Monetary policy outlook

Since the CBR hiked overnight rates to 17% in the midst of the 2014 ruble meltdown the regulator has been steadily cutting rates, and at its regular meeting in October, the CBR cut its key rate again by 25 basis points to 8.25%.

The CBR’s job has been made easier by the rapid fall in inflation, driven by food price deflation, to a record low of only 2.5% in November, easily blowing past the CBR’s 4% target for the full year.

The central bank is committed to cutting rates and has a medium-term target of 4-5%. While more cuts are expected in 2018, analysts do not expect this target to be hit in 2018 and the consensus forecast is for rates to finish the year at 6.95% as the central bank worries that inflation will return.

Consumers remain unconvinced that the current low inflation is here to stay. Food deflation in the second half of 2017 was partly due to an all-time record harvest of 331mn tonnes of grain, but there is no guarantee that the 2018 harvest will be as bounteous.


Markets outlook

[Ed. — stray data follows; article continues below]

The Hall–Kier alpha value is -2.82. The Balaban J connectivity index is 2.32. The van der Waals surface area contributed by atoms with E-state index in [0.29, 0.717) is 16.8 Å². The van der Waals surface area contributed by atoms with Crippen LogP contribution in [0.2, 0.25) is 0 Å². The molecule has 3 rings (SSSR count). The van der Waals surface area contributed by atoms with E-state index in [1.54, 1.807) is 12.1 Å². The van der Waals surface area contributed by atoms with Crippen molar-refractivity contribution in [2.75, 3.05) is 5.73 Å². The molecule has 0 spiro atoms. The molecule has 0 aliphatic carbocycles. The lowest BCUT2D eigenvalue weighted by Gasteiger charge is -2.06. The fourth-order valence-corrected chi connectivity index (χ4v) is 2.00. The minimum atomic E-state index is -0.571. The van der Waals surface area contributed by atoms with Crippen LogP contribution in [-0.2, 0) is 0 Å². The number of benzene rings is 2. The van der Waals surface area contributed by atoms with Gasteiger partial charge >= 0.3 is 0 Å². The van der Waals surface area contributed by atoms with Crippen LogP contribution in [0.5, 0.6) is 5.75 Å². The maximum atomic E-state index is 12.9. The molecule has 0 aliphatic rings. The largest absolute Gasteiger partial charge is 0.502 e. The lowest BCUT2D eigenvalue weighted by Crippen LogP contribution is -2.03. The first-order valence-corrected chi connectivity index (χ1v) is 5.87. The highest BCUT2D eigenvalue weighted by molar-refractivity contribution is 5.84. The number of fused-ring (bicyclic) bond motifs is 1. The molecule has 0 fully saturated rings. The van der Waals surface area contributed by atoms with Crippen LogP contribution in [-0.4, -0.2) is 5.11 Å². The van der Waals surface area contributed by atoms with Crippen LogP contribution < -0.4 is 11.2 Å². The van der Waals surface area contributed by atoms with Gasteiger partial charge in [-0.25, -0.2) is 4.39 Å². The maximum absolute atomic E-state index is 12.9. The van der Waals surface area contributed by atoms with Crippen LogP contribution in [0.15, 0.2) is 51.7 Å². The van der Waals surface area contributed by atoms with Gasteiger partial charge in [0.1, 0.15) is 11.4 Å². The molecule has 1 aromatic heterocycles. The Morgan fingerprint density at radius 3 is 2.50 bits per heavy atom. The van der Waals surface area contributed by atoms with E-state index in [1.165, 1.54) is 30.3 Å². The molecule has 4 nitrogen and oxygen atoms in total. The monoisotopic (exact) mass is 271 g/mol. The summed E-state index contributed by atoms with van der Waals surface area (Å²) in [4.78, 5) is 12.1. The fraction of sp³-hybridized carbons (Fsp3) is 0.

• Ruble

The outlook for the Russian ruble is uncertain in 2018 as its value remains dependent on the price of oil. So far the signatories to the Opec+ production cut deal have been sticking to their promises and the value of oil rose from the $40 per barrel range to the $50 range in 2017, propping up the value of the ruble. The deal was renewed for another six months in November 2017 so the short-term outlook for the ruble remains good and the currency was trading at about RUB60 to the dollar at the close of 2017.

However, the value may fall early in 2018 if the US follows through on a threat to impose sanctions on foreign investors buying Russian domestic sovereign debt.

“It is extremely difficult to foresee how the market might react in terms of the size and timing of the potential outflows from RUB sovereign debt, and the consequent pressure on the RUB. Nonetheless, our rough estimate is that should restrictions be placed on new debt purchases, the potential outflow from OFZs could be RUB220-440bn ($4-8bn). An initial reaction in USD/RUB could be a slide to around 65+, depending on the level of market panic and whether local investors also participate in the capital outflow,” Aton said in its annual strategy report.